The Affordable Care Act attempts to reform children’s healthcare in several major ways. Most parents’ biggest concern is the health and well-being of their children. Proponents and even those oppose the ACA, would likely agree that all children should have access to quality healthcare. But when we look at how and where we find the funding, the arguments begin.
One purportedly hot-button reform issue is that the Affordable Care Act makes mandatory the current state option to extend Medicaid coverage up to age 26 for children who age out of the Foster Care System (currently age 18 is the age when they age out). That is of course, in theory, a great burden lifted for these children who have no parents and are now in some cases homeless, unemployed and without healthcare. Most proponents would say that this is a win-win. This may prevent unwanted pregnancies, may ensure more vaccinations and preventative care and possibly even more treatment for health related complications of addiction. But critics contest, where is the extra funding coming from—won’t an already overly drained economy crumble under this extra need? Further, the Affordable Care Act expands the network of health care pediatricians to nurse care practitioners, pediatric specialists and oral care specialists. Parents enrolled in new plans will be allowed to select their child’s pediatrician from among any participating provider. Critics claim that we will be employing more doctors in a sort of socialized medicine system. In order to compete, many will choose to participate. However, in this speculative hypothetical–if a pediatrician chooses to maintain his current patient roster of high paying patients opting out of participating, will he eventually lose business or even be shut down?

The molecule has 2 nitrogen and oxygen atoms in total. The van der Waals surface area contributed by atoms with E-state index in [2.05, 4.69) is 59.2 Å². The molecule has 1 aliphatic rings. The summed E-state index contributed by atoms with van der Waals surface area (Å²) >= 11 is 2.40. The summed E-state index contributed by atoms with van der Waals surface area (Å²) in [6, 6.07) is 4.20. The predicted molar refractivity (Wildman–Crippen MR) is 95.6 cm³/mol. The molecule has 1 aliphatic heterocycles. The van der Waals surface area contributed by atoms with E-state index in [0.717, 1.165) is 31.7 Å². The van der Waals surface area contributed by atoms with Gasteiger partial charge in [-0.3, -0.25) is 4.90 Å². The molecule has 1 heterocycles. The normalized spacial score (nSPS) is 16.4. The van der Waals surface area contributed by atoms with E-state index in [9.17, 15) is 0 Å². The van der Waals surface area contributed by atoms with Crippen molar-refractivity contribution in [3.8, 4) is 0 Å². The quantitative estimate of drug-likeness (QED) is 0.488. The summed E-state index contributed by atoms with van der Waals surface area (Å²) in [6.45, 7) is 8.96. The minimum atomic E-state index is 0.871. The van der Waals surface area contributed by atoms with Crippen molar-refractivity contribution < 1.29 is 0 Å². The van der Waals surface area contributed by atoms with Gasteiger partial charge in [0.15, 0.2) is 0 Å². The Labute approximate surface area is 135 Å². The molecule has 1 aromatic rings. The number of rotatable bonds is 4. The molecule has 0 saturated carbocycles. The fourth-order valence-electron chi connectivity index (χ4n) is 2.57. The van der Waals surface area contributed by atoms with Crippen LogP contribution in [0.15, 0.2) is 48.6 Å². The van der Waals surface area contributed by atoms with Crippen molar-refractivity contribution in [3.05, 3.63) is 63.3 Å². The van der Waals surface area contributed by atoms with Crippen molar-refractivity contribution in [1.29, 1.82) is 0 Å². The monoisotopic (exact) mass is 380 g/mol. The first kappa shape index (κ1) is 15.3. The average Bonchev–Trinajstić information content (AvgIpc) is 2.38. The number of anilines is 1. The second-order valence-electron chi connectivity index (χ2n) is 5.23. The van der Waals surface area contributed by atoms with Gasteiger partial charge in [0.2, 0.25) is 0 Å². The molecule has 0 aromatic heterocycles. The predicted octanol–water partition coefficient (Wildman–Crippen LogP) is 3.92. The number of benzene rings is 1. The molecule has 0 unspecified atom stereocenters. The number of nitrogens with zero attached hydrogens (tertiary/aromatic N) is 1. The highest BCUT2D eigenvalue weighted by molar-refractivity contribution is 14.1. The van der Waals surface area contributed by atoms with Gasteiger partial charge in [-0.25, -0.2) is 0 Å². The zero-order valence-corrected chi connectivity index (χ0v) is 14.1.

Again proponents will point to the bigger picture: provide good quality healthcare now, less burden on the system later. Exemplified in the recent changes to wellness benefits, the Affordable Care Act even provides wellness benefits for children. The reform goes as far as providing $25 million in new funding for the Childhood Obesity Demonstration Project, established through the Children’s Health Insurance Program (CHIP) legislation. Also, parents will receive tax credits, exemptions from deductibles and other cost-sharing requirements for not only “traditional” healthcare but wellness care and added access to doctors. Proponents point to the fact that more than a third of children are obese and some are pre-Diabetic or indeed Diabetic because of obesity. Then, of course, supporters say, that there is an urgent need for wellness care.
The Affordable Care Act clearly has not been tested yet in terms of its efficacy. And in an ideal scenario, it could do wonders for the nation’s poorest children and previously forgotten many as well as the middle class. However, time will tell if financially we can sustain the newest additions and reform. What do you think? Will it be like putting a band-aid on a giant wound? Or might it be just the right amount of stitches to mend a broken system?